Helping Rolls-Royce plc improve jet engine efficiency
Our research has enabled Rolls-Royce plc to better predict the performance of the thermal barrier coatings on their jet engine components. The coatings have helped boost engine performance and reduce fuel consumption.
- This research significantly reduced the risk of Rolls-Royce plc introducing thermal barrier coatings (TBCs) onto key components of in-service engines.
- The introduction of TBCs has improved engine performance and allowed fuel consumption to be reduced.
- The ongoing research will enable the design of next-generation coatings crucial to future aeroplane performance and efficiency levels.
Professor Ping Xiao
Ping Xiao is Professor of Materials Science and Rolls-Royce/Royal Academy of Engineering Research Chair in Advanced Coating Technology.
Addressing the problem with thermal barrier coatings
Thermal barrier coatings (TBCs) enable engine components to operate in demanding thermal and environmental conditions during service operation. Improved TBCs, and the protection they offer, allows engines to run hotter and more efficiently. Determining the long-term performance of new TBCs, especially what can cause them to degrade and fall off, was too complex to predict using standard laboratory tests, but was needed before introducing them into an engine.
An innovative methodology to reduce risk
Materials scientists at Manchester, led by Professor Ping Xiao, developed a stringent methodology of novel testing processes to accurately predict the mechanical, chemical and physical performance of TBCs across the lifetime of a commercial jet engine when subjected to high temperatures and mechanical loads.
They developed tests focused on three key material characteristics:
“The research and technology development done by Professor Ping Xiao's team and Rolls-Royce plc is fundamental in the risk reduction of TBCs. The technology is fundamental in our next-generation coating technology advances and business sustainability goals as we drive towards net zero.”
Dr Elizabeth Williams-Duncan
Chief of Materials (Civil Aerospace), Rolls-Royce plc
- multidimensional residual stress;
- the strength of the interface between the TBC coating and the engine parts;
- interfacial adhesion.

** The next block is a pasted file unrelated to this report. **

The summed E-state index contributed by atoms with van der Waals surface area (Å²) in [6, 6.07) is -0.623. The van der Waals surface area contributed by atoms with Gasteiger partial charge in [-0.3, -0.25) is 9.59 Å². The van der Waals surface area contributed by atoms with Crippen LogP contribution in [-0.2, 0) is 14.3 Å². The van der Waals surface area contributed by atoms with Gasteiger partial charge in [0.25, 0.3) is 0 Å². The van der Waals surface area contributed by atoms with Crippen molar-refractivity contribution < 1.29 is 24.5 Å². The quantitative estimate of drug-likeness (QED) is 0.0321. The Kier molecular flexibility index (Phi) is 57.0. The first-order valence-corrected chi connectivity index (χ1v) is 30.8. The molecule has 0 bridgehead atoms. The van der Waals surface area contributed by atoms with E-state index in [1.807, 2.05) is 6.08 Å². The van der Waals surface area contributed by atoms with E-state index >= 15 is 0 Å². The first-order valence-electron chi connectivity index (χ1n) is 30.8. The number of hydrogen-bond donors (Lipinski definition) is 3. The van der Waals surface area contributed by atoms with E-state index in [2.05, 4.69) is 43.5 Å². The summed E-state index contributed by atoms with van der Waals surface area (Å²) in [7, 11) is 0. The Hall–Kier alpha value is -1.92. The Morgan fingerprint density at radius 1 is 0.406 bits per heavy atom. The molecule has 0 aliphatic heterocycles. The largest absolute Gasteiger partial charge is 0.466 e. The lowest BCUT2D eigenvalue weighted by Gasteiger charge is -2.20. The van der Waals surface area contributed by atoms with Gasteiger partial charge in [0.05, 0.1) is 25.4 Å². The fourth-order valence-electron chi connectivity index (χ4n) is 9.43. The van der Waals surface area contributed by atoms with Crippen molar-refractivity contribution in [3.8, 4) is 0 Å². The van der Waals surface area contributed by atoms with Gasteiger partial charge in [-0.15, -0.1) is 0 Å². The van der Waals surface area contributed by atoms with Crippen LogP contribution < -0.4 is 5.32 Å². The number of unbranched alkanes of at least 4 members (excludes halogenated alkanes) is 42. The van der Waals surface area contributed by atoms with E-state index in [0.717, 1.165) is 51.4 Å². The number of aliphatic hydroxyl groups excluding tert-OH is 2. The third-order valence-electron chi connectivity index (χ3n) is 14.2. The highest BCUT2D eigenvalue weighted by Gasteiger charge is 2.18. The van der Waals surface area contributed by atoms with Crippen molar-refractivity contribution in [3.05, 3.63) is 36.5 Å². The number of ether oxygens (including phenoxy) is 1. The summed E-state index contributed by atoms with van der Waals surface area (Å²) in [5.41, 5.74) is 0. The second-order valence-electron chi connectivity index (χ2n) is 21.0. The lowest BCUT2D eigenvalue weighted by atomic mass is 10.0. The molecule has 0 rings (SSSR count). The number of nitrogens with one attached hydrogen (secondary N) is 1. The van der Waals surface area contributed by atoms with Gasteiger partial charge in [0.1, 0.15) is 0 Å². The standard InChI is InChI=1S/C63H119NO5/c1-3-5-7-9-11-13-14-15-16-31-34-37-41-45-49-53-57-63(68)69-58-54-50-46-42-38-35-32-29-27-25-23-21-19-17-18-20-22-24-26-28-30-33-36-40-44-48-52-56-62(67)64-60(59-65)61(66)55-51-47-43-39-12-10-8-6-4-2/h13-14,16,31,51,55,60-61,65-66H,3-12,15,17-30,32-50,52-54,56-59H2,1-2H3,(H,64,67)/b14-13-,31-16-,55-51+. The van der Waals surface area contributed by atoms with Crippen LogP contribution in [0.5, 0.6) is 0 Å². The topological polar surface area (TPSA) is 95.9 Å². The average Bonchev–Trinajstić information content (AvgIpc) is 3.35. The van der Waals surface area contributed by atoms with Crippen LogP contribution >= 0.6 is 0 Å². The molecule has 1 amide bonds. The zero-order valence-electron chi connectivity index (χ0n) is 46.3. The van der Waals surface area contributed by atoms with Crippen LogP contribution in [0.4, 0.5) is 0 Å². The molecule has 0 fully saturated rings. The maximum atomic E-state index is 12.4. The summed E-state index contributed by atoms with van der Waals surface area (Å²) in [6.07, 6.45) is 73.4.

Delivering cost and carbon savings
The University's research significantly reduced the risk of Rolls-Royce plc introducing TBCs onto key components of in-service engines. The heightened confidence in the lifelong TBC system performance allowed an increase in engine cycle temperatures, boosting engine performance and reducing specific fuel consumption.
More than 4,000 in-service Rolls-Royce Trent series engines utilise TBC coatings assured by Manchester testing strategies. Since 2013, the Trent series engines have recorded 70 million flight hours. An average 2% fuel saving over 70 million flight hours is equivalent to a saving of 3.6 million tonnes of fuel, worth approximately £1.5 billion in fuel costs and an 11.2-million-tonne reduction in CO2 emissions.
Rolls-Royce plc is developing next-generation materials for use in gas turbines, where temperatures can reach 2,000°C. The materials used must meet increasingly stringent environmental, performance and fuel efficiency targets while ensuring that Rolls-Royce plc maintains its international competitive advantage.
Professor Ping Xiao’s research helped develop the understanding of the current generation of coating’s performance limits, and the ongoing research will enable the design of next-generation coatings crucial to future aeroplane performance and efficiency levels.
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- Residual stresses in thermal barrier coatings measured by photoluminescence piezospectroscopy and indentation technique (article)
- Evolution of interfacial toughness of a thermal barrier system with a Pt-diffused γ/γ′ bond coat (article)
- Effect of platinum on the durability of thermal barrier systems with a γ + γ′ bond coat (article)
- Henry Royce Institute
- Manchester's advanced materials research beacon